You know the students who come here are clearly gifted when you see the various paintings, sketches, lithographs and collages on the walls of the JNTU Fine Arts building. Atleast as far as technical detail goes, these artworks are quite remarkable. Nowhere else will you see such a profusion of pieces displayed so casually. And every day, every class and every exam adds to the collection. Which is why this college is also a destination for art connoisseurs, whether visitors or local Hyderabadis, looking for the serendipitious gem in the minecave.
So what does JNTU College Of Fine Arts offer these art whizzes in addition to the inborn talent they seem to possess? The Bachelor of Fine Arts (BFA) is a 4-year course that finishes with specialisations in applied arts, paintings, sculpture and photography. Applied arts, the course with the largest takers (more than 50% of a batch) is the artistic component of advertising. This means designing print ads, hoardings, websites and even inflatables and blimps (those large advertising balloons you see dotting the sky above the Exhibition Grounds in January, and elsewhere throughout the year).
Students often work part-time after college hours since the day's happenings end conveniently as 2:30pm. By the end of 4 years, a large number are absorbed into the companies they have done projects for.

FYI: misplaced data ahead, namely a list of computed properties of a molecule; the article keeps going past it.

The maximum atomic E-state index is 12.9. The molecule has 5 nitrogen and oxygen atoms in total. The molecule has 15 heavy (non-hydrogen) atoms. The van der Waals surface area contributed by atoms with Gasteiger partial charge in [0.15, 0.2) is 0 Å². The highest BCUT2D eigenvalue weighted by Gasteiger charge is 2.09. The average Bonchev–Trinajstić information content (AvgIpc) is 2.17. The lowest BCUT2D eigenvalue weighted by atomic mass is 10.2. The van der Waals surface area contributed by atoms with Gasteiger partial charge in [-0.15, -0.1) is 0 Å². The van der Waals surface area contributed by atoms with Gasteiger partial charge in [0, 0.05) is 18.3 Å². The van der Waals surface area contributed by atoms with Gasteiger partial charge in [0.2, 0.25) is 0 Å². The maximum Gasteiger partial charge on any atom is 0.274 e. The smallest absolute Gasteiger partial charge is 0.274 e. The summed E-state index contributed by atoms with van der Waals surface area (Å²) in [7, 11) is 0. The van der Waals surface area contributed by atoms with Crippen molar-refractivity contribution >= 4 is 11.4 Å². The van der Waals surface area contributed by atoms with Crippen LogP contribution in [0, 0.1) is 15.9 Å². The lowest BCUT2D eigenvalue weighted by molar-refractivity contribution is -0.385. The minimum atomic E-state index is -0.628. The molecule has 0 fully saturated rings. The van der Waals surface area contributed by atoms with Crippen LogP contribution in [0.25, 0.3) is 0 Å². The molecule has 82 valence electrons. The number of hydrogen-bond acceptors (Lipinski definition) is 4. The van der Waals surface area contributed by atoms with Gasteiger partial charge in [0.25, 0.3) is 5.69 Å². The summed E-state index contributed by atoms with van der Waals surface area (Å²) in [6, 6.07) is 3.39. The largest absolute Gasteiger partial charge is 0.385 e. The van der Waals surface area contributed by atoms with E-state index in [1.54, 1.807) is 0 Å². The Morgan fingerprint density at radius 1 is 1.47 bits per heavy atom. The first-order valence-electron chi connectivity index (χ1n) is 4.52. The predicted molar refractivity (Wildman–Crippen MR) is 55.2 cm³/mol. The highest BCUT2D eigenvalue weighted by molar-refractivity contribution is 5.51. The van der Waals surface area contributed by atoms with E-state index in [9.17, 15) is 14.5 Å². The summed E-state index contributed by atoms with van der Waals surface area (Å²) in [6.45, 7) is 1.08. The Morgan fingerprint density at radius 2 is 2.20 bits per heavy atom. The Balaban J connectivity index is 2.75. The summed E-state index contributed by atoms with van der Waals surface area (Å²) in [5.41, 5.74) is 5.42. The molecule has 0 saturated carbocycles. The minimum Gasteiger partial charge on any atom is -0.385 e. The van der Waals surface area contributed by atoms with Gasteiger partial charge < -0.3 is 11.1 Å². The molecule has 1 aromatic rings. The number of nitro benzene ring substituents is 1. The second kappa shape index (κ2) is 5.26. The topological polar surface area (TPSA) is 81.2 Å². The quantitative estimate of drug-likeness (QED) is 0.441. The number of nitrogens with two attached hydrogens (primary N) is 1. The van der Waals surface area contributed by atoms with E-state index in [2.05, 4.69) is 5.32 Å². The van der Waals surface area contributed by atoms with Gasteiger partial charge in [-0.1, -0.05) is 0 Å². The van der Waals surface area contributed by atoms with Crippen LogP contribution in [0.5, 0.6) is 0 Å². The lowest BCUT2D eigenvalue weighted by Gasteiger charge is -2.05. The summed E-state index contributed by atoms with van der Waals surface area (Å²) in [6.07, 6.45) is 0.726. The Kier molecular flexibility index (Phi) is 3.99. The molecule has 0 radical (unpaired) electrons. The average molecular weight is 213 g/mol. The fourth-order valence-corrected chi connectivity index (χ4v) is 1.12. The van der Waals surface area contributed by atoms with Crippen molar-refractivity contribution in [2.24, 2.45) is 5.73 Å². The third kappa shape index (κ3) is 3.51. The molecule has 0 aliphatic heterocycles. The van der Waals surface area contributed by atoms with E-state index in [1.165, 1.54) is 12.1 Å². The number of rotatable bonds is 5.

Advertising, web-design, textile design, multimedia, pharma, animation and many other industries find use for these graduates, although the pay scales are understandably highly variable. While modal salaries are around Rs. 8,000 to Rs. 10,000 for freshers, the individual talent is the point of leverage. A large number go onto study further at institutes like the NID.
While this college has famous alumni in the field of advertising, the current students still have their fair share of complaints. From a lack of updated syllabus to a lack of systems and infrastructure, there are a lot of deficiencies that catch their eye. For all the complaining, though, the output, whether the decorations on the walls or the regular art shows held in city's galleries by the students, does not seem to be affected in the least.